What we call love these days is not love. Love requires concern for a person. What we have is not extreme love, but an extreme sense of politeness that we call love.
But it is not love.
Let me give an example. Let us say a couple of our coworkers refer to indulging in pornography or some other immoral activity. If my children, or my parents did that, I would react with alarm for their well being. I would warn them, because I feel a deep and abiding concern for them personally. I would do that because I love them.
But we would not consider doing such a thing. In fact, we don’t even feel deep concern for them. We feel no anguish for them. We are, more frequently, concerned about making sure we don’t think we are “judging them”. If we say anything about the matter, it is likely to let them know that even if we don’t do such things ourselves, we are “cool with it”. But more likely, we just let our silence convey the same message.
This is not love. This is a form of politeness. It differs from love just as politeness does. It requires no concern for the person. It has no moving concern for what will happen to them. It is, at best, the sort of human regard that is common among men.
But we convince ourselves that the extreme form of politeness we have adopted is love and charity. It isn’t either one.
We convince ourselves that we are living the higher law, because we call our politeness charity.
In reality, I have observed that those who most carefully adorn themselves with this new love are horribly callous. They are nice, to be sure. But they have stone dead apathy toward their spirit brothers and sisters. They are like politicians. They claim to love everyone, but care only for themselves. They adopt the attitude that will make others like them the best, and then call themselves magnanimous for doing so.
Our apathy is not affection. Our indifferent politeness is not love. Our selfish non-judgmentalism is not charity.
We are playing the politician, and calling ourselves Christlike for it.
Love has concern for the individual. Love wants to separate the individual from their sins, and will suffer their animosity if necessary to attempt it.
The Pharisees made an enormous deal about the Sabbath day and Tithing. These are both real commandments from God. But they exaggerated and swallowed up other righteous principles. When Christ healed a blind man on the Sabbath in John 5, the Pharisees condemned him as a sinner for healing on the Sabbath day.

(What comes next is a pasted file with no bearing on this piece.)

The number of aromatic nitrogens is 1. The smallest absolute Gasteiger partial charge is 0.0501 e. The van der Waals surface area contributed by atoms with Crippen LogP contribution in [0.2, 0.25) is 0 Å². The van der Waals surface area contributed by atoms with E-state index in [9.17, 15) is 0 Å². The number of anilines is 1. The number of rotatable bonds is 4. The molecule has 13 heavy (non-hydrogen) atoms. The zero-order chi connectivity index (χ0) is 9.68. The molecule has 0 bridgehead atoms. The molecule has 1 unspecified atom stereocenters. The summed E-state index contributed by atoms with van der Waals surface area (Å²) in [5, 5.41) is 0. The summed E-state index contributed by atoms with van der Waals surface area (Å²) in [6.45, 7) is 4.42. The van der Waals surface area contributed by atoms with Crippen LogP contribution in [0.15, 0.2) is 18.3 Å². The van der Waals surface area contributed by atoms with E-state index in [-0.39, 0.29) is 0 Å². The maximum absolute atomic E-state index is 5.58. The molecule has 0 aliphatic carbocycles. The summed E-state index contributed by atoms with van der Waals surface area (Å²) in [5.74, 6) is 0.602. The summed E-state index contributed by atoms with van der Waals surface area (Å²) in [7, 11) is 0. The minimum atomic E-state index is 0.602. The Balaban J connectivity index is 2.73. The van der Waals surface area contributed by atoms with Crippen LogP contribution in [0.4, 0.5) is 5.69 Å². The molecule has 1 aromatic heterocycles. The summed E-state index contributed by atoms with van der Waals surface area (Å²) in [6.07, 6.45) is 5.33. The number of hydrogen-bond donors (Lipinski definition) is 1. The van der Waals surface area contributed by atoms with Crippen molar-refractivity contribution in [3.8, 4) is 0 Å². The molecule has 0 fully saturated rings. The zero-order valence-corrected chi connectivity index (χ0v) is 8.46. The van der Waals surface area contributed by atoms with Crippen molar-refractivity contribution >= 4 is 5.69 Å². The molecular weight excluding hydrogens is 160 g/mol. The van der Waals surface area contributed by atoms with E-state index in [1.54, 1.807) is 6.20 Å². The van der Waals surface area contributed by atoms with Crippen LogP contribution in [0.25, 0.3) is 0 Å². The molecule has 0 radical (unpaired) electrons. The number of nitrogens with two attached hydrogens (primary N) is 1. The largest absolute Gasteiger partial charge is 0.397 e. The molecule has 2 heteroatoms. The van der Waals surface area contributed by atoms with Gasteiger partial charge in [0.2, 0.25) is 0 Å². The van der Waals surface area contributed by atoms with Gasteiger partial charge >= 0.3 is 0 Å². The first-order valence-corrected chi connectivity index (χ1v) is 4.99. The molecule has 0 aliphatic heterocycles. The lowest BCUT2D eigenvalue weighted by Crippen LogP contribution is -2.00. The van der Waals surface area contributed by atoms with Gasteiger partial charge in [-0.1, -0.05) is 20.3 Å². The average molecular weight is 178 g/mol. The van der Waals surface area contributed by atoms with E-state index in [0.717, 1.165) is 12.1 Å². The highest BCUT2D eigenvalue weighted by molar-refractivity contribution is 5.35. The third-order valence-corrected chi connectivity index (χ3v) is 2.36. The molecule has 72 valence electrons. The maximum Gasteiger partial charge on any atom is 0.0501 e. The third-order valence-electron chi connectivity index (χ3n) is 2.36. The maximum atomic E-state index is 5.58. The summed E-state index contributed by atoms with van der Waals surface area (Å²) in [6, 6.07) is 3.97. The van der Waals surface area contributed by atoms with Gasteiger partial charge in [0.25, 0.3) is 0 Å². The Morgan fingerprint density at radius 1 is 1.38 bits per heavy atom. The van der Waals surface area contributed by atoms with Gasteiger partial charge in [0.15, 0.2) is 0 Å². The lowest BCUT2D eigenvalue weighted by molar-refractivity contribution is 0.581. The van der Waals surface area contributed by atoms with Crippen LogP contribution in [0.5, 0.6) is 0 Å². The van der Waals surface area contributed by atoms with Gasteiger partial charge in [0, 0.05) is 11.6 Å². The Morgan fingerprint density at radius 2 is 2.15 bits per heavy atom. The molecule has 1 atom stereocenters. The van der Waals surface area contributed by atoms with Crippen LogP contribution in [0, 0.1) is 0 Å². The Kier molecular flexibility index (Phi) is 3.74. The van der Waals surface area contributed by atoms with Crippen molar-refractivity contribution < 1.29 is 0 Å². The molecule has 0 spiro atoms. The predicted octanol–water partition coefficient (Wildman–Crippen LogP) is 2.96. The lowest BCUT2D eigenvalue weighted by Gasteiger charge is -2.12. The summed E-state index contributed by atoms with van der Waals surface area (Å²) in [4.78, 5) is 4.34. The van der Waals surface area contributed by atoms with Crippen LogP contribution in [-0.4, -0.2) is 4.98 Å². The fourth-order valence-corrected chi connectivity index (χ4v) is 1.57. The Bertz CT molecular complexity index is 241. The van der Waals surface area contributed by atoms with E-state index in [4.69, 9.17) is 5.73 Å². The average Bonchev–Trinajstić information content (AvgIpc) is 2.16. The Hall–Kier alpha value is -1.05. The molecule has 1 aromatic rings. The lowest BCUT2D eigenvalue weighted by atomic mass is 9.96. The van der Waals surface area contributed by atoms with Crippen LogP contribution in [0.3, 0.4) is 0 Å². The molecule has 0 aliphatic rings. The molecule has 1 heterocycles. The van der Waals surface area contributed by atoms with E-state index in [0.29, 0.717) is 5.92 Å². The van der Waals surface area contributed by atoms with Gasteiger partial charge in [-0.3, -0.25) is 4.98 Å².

The Pharisees had a few favorite commandments that they exaggerated beyond all reason. And why? Because they wanted to feel good and spiritual and religious about themselves, even though they were wicked and adulterous men. When they asked for a sign, Christ responded that a wicked and adulterous nation seeks for a sign. Joseph Smith gives us insight into this incident, telling us “the Lord had said to me in a revelation, that any man who wanted a sign was an adulterous person”. Yes, the Pharisees really were adulterers. They were not strictly obedient. They strained at a gnat in tithing and keeping the Sabbath, but swallowed a camel in rationalizing adultery.
Our extreme forms of politeness and kindness are not charity, and they are swallowing up other principles of the gospel. We have adopted them in part because they make us feel like we are being good and spiritual while partaking almost daily of media that requires the most ridiculous levels of rationalization to pretend that it is not offensive to Jesus Christ.
We are told that out of the books that are written we will be judged. And indeed we are judging ourselves by our books, by our movies, by our music.
We call the Pharisees pious, but feel shocked at the least violation of the extreme politeness that we think is love. If a man were to condemn a couple for living together out of wedlock, we would feel shocked at his uncharitable behavior. How revolting we have become in this regard. We are no less pious than the Pharisees were, but we hide our sins behind piety about politeness instead of behind the piety about the Sabbath and tithing.